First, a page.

I've got nothing against "Brooklynite," an insubstantial but cute and often enjoyable comic book-style musical about a team of Brooklyn-based superheroes, but why on earth is it being produced at Off-Broadway's prestigious Vineyard Theatre instead of a children's theater like the New Victory?
The Vineyard, like New York's other major not-for-profit theater companies, has had its share of hits and misses, but you can typically count on it to produce artistically risky fare -- and not a low-budget "Spider-Man."
"Brooklynite" sports a light rock score by the unknown Peter Lerman, direction by Michael Mayer ("Spring Awakening") and choreography by the ever-popular Steven Hoggett ("The Curious Incident").
It depicts an alternate reality where Brooklyn has been hit by a radioactive blast, leaving a few everyday citizens with special powers, who unite to form an X-Men-like troupe to protect the borough.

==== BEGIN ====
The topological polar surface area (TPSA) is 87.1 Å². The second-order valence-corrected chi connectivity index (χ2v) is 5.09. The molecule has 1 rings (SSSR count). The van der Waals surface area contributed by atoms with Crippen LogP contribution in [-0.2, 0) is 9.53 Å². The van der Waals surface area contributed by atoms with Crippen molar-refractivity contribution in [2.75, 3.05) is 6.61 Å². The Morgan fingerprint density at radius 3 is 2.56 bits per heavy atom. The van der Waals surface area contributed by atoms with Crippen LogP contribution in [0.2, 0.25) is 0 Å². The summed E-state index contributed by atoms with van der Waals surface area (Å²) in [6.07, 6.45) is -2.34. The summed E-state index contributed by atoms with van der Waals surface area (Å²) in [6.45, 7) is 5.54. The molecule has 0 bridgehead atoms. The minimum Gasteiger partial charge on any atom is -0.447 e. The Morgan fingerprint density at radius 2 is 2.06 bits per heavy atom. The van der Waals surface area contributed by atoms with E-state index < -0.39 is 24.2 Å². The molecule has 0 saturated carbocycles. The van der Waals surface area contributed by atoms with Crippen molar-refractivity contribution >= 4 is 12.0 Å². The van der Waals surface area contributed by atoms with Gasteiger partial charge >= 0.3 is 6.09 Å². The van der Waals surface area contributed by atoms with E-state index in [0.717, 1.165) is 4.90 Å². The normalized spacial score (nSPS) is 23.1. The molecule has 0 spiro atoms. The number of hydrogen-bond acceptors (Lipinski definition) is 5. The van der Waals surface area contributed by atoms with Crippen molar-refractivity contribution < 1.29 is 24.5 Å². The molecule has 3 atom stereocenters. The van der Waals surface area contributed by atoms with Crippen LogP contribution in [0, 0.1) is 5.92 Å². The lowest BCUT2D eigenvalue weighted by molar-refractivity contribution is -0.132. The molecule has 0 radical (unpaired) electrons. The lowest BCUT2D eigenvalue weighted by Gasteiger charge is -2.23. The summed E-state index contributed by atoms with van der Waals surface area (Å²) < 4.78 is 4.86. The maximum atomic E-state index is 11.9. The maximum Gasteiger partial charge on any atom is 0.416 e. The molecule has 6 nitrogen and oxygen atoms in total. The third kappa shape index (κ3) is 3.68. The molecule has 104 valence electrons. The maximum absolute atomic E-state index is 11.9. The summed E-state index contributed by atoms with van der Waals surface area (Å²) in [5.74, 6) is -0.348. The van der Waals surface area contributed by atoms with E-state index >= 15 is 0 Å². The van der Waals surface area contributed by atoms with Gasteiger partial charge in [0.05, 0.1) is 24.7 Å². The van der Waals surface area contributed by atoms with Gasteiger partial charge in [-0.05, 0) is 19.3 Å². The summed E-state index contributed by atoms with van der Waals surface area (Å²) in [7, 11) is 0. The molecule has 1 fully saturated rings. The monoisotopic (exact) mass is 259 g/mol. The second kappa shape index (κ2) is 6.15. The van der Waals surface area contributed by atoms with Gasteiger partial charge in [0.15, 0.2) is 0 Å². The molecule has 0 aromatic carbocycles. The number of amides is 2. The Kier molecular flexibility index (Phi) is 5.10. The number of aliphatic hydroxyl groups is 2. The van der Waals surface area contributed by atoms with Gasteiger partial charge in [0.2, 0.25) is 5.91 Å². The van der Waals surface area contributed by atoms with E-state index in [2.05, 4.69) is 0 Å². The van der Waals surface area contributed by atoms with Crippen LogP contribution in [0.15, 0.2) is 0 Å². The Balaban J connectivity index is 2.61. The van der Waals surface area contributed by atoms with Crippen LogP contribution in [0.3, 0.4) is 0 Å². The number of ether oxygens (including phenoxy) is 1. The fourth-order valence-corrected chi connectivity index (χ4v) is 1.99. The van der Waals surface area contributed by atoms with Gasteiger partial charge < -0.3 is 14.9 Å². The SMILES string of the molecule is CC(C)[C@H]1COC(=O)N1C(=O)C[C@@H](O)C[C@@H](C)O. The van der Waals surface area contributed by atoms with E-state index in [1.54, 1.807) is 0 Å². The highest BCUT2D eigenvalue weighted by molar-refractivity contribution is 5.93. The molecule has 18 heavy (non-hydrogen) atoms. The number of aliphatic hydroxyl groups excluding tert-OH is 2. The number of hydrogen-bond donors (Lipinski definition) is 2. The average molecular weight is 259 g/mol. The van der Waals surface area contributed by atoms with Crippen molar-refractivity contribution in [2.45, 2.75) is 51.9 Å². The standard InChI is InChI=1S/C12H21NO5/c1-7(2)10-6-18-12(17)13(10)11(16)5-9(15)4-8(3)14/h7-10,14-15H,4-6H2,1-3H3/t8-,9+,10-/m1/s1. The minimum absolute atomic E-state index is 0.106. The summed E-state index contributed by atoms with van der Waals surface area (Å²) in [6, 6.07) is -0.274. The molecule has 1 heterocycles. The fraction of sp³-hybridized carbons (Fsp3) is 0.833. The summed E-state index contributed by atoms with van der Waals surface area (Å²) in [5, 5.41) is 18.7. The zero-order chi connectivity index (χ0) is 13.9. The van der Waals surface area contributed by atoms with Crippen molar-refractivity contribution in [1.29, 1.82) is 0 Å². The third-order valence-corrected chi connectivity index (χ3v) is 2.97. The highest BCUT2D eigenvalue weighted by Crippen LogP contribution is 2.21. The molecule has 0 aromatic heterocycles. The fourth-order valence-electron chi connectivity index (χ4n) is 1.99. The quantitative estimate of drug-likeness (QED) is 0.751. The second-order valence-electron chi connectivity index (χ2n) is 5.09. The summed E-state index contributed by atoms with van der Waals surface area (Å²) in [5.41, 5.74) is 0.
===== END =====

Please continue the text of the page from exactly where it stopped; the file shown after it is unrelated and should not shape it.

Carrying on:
The main plot concerns a Peter Parker-esque hardware clerk (Matt Doyle) who longs to be a superhero himself, a beloved female superhero (Nicolette Robinson) who is ready to lead a normal life and an untalented and unbearable guy (Nick Cordero), with a special ability to spot good parking spaces, who turns villain.
"Brooklynite" offers some harmless, fast-paced fun, resembling the 1960s "Batman" television series peppered with Brooklyn references. Kids ought to like it even more than adults.
The cast is appealing, and the songs are tuneful, though the momentum dies down in Act Two as the plot machinations take over.
It's a shame that the creative forces behind "Brooklynite" weren't in charge of the ill-fated Broadway musical "Spider-Man: Turn Off the Dark." Their zest, combined with a bigger budget, might have yielded a crowd-pleasing result.
If you go: "Brooklynite" plays at the Vineyard Theatre through March 22. 108 E. 15th St., vineyardtheatre.org.